15 Bytes’ literary editor David Pace caught up with Menlove via email in preparation for the writer’s appearance at the next 15 Bytes Read Local Reading Series at Finch Lane Gallery, 54 Finch Lane, Salt Lake City, this Thursday, June 29, at 7 p.m., where he will be in conversation with memoirist and nonfiction writer Jennifer Sinor, author of, most recently, Letters Like the Day: On Reading Georgia O’Keeffe. (You can listen to an interview of Sinor on Utah Public Radio here.)
Both will be reading from their works and talking together about the content and craft in another genre, that of creative nonfiction.
Menlove’s award-winning essay “Of the Coming River,” from which he’ll read, is dark and horror-filled in a way that presages his most recent works of “transgressive fiction,” another name for Grit Lit, including a novel still seeking a publisher. He offered to talk about this manuscript in the following exchange.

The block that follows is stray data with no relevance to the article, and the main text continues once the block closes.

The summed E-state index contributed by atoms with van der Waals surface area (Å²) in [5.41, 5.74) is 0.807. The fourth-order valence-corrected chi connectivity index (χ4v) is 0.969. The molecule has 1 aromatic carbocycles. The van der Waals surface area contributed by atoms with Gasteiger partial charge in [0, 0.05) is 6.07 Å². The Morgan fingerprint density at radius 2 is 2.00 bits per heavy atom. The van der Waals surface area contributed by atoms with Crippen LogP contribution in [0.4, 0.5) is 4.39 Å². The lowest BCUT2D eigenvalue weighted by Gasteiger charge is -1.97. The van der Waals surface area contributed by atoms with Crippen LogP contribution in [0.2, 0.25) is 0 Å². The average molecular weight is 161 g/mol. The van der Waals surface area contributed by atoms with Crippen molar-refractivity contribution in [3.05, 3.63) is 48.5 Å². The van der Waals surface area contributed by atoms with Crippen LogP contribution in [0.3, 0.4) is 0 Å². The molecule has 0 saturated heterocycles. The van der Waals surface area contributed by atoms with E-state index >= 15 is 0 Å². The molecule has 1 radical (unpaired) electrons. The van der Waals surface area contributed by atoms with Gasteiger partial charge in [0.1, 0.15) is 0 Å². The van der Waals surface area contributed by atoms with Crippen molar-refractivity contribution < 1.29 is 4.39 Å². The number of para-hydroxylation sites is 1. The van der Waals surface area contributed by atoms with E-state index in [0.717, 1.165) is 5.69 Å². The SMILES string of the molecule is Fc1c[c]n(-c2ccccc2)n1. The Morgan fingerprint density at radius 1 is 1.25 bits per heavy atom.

The READ LOCAL Reading Series is designed to pair an established author with an emerging, award-winning writer in concert. Sponsored by 15 Bytes, in partnership with the Salt Lake City Arts Council and Utah Humanities, the event is free and open to the public. A Q&A and reception will follow.
15B: You won first place last year in the Utah Original Writing Competition‘s essay category for “Of the Coming River” which you’ll be reading this Thursday at The READ LOCAL Reading Series. The judge, Stephan Eirik Clark, wrote of it: “In this braided essay, a father is haunted by his memory of witnessing a mother lose her child to the pull of a rushing river. The incident forces the man to reconsider his own lost children, those two boys he left in pursuit of a woman he believed would be his ‘One True Love.’ As honest and perceptive as it is moving, it reveals the human heart to be as expansive as a wild river — and no less dangerous.” That’s certainly high praise. Congratulations! The essay is of course based on a real incident in Provo Canyon that inspired its writing. Can you tell us a little bit of background about it?